Commit f0189770 authored by Alessandro Rubini's avatar Alessandro Rubini

README: information on how to use this package

parent abf79225
This directory hosts the minic and nic drivers for the WR switch. The
minic, together with the underlying vhdl implementation, is work by
Tomasz Wlostowski. The rest and any bug is by Alessandro Rubini,
but Tom helped integrating with the new vhdl and testing stuff.
Structure of this package
This file.
GNU GPL Version 2. This package is copyrighted by CERN and
released as free software.
Used to compile the various drivers. You should set LINUX
in your environment or in the command line of "make".
The directories host original work by Tomasz, copied here from svn.
The directory hosts the kernel patches, split by kernel versions.
I have a git tree for that, and the patches here have been
spit out by "git format-patch". See a later section about git.
This is the new driver, for the new logic design.
Compiling the kernel
To compile the kernel, you need to retrieve the pristine sources for
2.6.35 and apply the patches for the switch. You can do that using git
or with old-style tar+patch. See the subsection about how to get
the sources.
Once you have the wrswitch kernel, you should cd to its main directory
and compile in this way. Note that the CROSS_COMPILE prefix may be the
one you built using buildroot or more or less any other cross-gcc. The
CROSS_COMPILE variable must end with the hyphen tha appears before "gcc"
in the name of the actual compiler.
export ARCH=arm
export CROSS_COMPILE=/path/to/cross/arm-linux-
make wrswitchv2_defconfig
make uImage
Finally, copy the uImage to your tftp server directory, as the
boot-loader in the switch is preconfigured to get a file called
"uImage" from your tftp server.
cp arch/arm/boot/uImage /tftpboot
Using git
If you use git, you are expected to already have some copy of Linus'
official tree. Let's say it's in /usr/src/linux-vanilla.git . In that
case, you should first check out 2.6.35 and then fetch the wrswitch
branch. The git tree where I have the stuff is
What follows is one possible way, adding branches to the vanilla
tree. (I use different names for the various items to help the
non-expert git user in differentiatine them, a cleaner approach would
be using "wrswtichv2" for all items in the different ocntexts).
cd /usr/src/linux-vanilla.git
git remote add gnudd git://
git fetch gnudd
git checkout -b wr-kernel gnudd/wrswitch2-dev
Af this point, you checkout is a new branch that corresponds to the
"wrswitch2-dev" branch on my gnudd server.
Another option is creating a different checkout that uses data from
the Linus tree you already have on your system. (Strictly speaking,
you can avoid creating the "linus" remote to fetch it, but I feel this
is clearer).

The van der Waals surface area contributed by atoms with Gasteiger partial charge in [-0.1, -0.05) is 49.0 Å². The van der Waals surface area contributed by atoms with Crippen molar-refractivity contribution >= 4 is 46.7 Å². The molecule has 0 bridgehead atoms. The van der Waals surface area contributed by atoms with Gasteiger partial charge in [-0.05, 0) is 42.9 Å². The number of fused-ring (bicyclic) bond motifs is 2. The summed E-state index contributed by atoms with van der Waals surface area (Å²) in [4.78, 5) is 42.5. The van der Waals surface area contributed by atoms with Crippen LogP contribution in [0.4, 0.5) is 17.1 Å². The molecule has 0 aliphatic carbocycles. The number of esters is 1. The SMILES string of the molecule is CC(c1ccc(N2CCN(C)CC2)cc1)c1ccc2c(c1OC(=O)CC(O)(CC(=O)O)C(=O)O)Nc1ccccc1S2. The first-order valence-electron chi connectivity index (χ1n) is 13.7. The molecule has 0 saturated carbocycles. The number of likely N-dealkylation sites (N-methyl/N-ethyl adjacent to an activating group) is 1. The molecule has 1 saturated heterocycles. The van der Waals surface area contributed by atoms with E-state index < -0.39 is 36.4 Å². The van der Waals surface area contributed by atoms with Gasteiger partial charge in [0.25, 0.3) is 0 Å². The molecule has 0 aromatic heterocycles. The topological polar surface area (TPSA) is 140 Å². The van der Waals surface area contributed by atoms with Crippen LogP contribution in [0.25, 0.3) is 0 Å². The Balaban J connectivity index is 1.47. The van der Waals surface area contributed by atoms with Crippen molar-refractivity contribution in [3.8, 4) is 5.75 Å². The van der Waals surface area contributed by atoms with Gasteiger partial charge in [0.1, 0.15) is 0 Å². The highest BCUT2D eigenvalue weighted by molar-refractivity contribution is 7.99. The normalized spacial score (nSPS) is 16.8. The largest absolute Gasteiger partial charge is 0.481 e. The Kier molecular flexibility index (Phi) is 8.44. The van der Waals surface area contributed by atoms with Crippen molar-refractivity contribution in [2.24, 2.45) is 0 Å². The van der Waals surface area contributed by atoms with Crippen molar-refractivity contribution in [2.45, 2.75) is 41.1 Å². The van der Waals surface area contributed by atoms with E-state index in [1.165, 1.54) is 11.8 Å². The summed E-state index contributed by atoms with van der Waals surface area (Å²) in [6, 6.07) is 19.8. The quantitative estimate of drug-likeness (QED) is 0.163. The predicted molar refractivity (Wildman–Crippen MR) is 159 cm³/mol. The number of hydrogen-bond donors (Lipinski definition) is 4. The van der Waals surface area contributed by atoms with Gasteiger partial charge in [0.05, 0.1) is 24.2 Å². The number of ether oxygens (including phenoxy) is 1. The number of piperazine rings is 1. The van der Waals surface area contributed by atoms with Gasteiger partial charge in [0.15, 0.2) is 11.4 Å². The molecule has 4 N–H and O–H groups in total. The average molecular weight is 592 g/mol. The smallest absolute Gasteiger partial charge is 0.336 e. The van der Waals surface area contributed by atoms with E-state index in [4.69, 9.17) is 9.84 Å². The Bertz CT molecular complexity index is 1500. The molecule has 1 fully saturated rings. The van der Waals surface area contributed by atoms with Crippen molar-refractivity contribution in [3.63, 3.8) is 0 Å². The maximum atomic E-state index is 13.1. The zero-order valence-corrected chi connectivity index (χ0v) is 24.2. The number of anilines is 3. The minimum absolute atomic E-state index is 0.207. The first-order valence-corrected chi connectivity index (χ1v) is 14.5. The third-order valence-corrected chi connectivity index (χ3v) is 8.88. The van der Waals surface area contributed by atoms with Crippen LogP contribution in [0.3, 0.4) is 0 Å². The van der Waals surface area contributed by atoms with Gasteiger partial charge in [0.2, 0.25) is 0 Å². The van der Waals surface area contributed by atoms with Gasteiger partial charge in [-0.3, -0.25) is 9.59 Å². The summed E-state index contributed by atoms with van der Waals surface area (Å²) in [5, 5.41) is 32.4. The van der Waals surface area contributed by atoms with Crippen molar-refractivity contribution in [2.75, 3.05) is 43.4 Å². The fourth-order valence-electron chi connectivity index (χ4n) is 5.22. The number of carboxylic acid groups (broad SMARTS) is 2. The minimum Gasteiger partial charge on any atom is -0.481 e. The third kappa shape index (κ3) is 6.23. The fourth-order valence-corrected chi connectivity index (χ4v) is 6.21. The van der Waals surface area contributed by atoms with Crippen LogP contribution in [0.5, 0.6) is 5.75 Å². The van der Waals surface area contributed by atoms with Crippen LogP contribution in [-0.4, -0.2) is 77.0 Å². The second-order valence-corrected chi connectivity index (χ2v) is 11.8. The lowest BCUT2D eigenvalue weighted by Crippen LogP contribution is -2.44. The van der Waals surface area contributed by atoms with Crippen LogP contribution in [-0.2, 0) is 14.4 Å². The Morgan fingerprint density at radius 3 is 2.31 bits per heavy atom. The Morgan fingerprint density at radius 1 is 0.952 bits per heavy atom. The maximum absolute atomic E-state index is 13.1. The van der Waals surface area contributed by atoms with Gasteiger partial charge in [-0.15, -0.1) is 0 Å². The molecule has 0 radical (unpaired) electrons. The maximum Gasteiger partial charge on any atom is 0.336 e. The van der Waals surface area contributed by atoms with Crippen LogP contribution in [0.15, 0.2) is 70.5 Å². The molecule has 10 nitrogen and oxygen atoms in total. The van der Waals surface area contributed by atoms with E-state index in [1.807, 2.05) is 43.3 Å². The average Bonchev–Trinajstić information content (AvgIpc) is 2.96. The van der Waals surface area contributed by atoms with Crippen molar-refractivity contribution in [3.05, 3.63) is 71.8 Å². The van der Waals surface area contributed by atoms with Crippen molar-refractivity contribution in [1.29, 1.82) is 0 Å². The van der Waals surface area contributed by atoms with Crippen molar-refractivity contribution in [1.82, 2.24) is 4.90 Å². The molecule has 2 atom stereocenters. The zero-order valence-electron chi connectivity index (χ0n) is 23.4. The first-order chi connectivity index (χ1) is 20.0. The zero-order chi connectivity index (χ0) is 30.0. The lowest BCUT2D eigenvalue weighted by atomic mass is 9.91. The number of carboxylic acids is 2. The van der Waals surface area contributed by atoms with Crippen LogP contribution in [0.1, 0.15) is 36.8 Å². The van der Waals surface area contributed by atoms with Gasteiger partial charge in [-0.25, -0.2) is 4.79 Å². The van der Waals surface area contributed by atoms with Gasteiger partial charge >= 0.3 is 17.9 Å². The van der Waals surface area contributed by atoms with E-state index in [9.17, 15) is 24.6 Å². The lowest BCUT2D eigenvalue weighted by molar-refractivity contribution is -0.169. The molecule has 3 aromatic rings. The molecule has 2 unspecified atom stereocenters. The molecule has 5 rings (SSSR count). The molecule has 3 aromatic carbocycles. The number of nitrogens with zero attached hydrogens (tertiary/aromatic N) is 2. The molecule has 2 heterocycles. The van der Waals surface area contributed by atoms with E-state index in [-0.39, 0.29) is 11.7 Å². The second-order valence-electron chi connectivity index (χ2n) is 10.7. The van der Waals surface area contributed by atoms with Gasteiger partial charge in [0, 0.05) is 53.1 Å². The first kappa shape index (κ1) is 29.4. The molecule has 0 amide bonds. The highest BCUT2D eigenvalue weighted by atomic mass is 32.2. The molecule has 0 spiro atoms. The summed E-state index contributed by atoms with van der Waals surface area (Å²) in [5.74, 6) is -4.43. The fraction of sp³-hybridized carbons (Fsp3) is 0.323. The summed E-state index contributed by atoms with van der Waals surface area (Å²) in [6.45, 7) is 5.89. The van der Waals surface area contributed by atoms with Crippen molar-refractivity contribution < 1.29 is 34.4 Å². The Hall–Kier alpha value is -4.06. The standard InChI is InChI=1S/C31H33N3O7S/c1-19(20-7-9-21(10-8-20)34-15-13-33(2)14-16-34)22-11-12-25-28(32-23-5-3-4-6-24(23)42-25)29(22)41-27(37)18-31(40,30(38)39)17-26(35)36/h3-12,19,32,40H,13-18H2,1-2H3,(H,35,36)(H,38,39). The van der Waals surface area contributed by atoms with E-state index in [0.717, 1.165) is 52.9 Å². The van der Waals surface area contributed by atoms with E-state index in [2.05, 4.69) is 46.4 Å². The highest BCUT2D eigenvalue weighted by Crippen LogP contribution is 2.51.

export GIT_ALTERNATE_OBJECT_DIRECTORIES=/usr/src/linux-vanilla.git/objects
mkdir /usr/src/linux-wr
cd /usr/src/linux-wr
git init
git remote add linus /usr/src/linux-vanilla.git/objects
git remote add gnudd git://
git fetch linus
git fetch gnudd
git checkout -b wr-kernel gnudd/wrswitch2-dev
Please note that if you don't have a local "Linus" tree first, your
fetch from gnudd will take several hours. You should first fetch from
a mainstream server the official kernel to make this operation fast.
To make the "GIT_ALTERNATE_OBJECT_DIRECTORIES" setting persistent, you
can save it to local repository:
echo /usr/src/linux-vanilla/objects > .git/objects/info/alternates
Using tar and patch
If you are not a git user, you might apply the patches, with this
procedure, using your national mirror instead of
Let's assume your starting current directory is the one where this
README lives.
cd /usr/src/linux-wr
tar xjf linux-2.6.35.tar.bz2
mv linux-2.6.35/* linux-2.6.35/.??* .
rmdir linux-2.6.35
for n in in $DOCDIR/patches/2.6.35/*; do cat $n | patch -p1; done
Compiling the modules
To compile the drivers please run "make", after setting up
the proper environment variables:
should point to the kernel directory. For example,
export LINUX=/usr/src/linux-wr
should be the same prefix you used to cross-compile the
kernel. If CROSS_COMPILE_ARM is set, it is used as a
default (the name CROSS_COMPILE_ARM is used in wrdev2 scripts)
should be "arm", but the Makefile set it if not defined.
With the variables in place, after "make" you'll have a few kernel
modules, with extension ".ko", that should be copied to the target
system and loaded. Let's assume the target is T=
scp $(find . -name '*.ko') root@$T:/wr/lib/modules
The previous command assumes you either know the root password of your
private key is authorized in the target system. The latter happens if
you build the filesystem using wrdev2, which copies your public key to
the target.
Integration with wrdev2
Tomasz released some scripts, as a standalong "wrdev2.tar.gz" package
and available in the White Rabbit svn under "build_scripts". The svn
version is better as the ramdisk is made using initramfs rather then
This code is replacing part of that material with different
procedures, and integration is currently non-existent.
You are expected to build the switch system using the other script-set
and then replace the kernel and modules with what is available here.
Over time I plan to integrate better, and possibly replace wrdev2 by
bringing in here all the good material that is found there.
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